The American dream has always been that anyone who works hard can succeed and leave their children – and our country – better off. Generations of American workers have built our country – our roads and bridges infrastructure, health and educational systems, service and manufacturing sectors. We owe it to them and to future generations to provide employment and opportunity.
We must work not just to create jobs in America but to create good jobs – jobs that provide women and men with the wages and benefits needed to raise their families, that provide safe working conditions, and that ensure that all workers are treated with dignity and respect. As a proud union member and a member of the Congressional Labor and Working Families Caucus, I believe that the right to organize and join a union is essential to achieving those goals. Union members not only receive higher pay and better retirement, health and paid leave benefits – they raise the standards for all workers. That is why I have been a previous cosponsor of the Employee Free Choice Act and have worked to ensure that the rights to organize and collectively bargain can be exercised freely and fairly.
I am also a strong supporter of raising the federal minimum wage of $7.25 per hour, which has not been increased for over a decade even though the price of everything from gasoline to health care has risen during that time. If the minimum wage had kept pace with inflation over the past 50 years, it would be $11.62 an hour today. Instead, a full-time, full-year minimum wage earner earns $15,080 a year -- over $10,000 below the poverty level for a family of four. In the increasingly global economy, protecting the rights of workers abroad is not just a human rights priority, but an economic one.
It is also time that American workers are guaranteed paid sick leave and paid family and medical leave. Nearly 3 in 10 private sector workers are denied paid sick leave – 69% of all low-wage workers. Workers should not be forced to choose between being paid and staying home to take care of their own illness or a sick family member.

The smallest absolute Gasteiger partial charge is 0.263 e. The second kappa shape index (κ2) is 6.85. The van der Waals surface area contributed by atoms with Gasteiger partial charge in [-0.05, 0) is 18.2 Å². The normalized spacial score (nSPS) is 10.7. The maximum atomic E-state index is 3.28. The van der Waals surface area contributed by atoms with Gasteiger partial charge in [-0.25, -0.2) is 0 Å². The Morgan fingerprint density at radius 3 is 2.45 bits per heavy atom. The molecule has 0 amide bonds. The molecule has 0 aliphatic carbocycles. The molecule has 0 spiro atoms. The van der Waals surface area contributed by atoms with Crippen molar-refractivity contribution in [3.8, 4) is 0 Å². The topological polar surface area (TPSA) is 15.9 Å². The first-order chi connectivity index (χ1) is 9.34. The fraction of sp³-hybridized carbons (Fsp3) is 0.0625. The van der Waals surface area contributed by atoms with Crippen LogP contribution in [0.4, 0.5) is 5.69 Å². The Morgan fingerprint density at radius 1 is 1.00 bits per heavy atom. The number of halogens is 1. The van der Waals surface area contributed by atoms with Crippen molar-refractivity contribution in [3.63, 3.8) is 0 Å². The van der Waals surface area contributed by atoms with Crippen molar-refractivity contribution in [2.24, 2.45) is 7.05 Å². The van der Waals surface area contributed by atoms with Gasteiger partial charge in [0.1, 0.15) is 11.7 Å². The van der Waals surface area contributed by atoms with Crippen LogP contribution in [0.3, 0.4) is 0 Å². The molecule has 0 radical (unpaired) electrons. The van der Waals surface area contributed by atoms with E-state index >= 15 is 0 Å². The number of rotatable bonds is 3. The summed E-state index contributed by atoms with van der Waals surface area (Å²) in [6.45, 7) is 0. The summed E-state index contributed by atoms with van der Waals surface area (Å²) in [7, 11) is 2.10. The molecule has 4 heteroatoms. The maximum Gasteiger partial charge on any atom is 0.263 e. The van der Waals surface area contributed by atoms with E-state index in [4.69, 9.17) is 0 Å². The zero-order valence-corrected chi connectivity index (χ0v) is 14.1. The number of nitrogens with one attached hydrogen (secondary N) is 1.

I also believe we must end discrimination in the workplace – whether it is based on gender, age, sexual orientation or identity, race or ethnicity. I was proud to watch President Obama sign the Lilly Ledbetter bill into law – the first act of his Administration – and am proud to have helped pass the Paycheck Fairness Act in the House so that women will no longer be paid 80 cents to the dollar paid to men -- a number even less for minority women. I was a long-term cosponsor of the Employment Non-Discrimination Act, and now am a cosponsor of the Equality Act, which end discrimination against the LGBT community.
I am the chair of the International Workers' Rights Caucus (IWRC), which serves as a voice for millions of working people around the world. The IWRC works to raise awareness of worker exploitation and to promote the enforcement of labor rights internationally.
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WASHINGTON – Today, Congresswoman Jan Schakowsky (IL-09), a Senior Chief Deputy Whip and Chair of the Consumer Protection and Commerce Subcommittee of the House Energy and Commerce Committee, introduced the Manufacturing Reinvestment Corporation Act.
WASHINGTON - Today, Congresswoman Jan Schakowsky, a Senior Chief Deputy Whip and Chairwoman of Consumer Protection and Commerce Subcommittee of the House Energy and Commerce Committee, issued the following statement after the death of AFL-CIO President Richard Trumka was announced:
WASHINGTON – Today, Congresswoman Jan Schakowsky (IL-09), a Senior Chief Deputy Whip and Chair of the Consumer Protection and Commerce Subcommittee of the House Energy and Commerce Committee, issued the following statement after the House passed H.R. 3684, the INVEST In America Act, by a vote of 221-201:
Before the Supreme Court’s ruling in Gross v. FBL Financial Services Inc., older workers alleging age discrimination in the workplace had to prove that age was simply one of the motivating factors behind the discrimination. This is the same burden of proof faced by those alleging discrimination on the basis of race, sex, national origin or religion.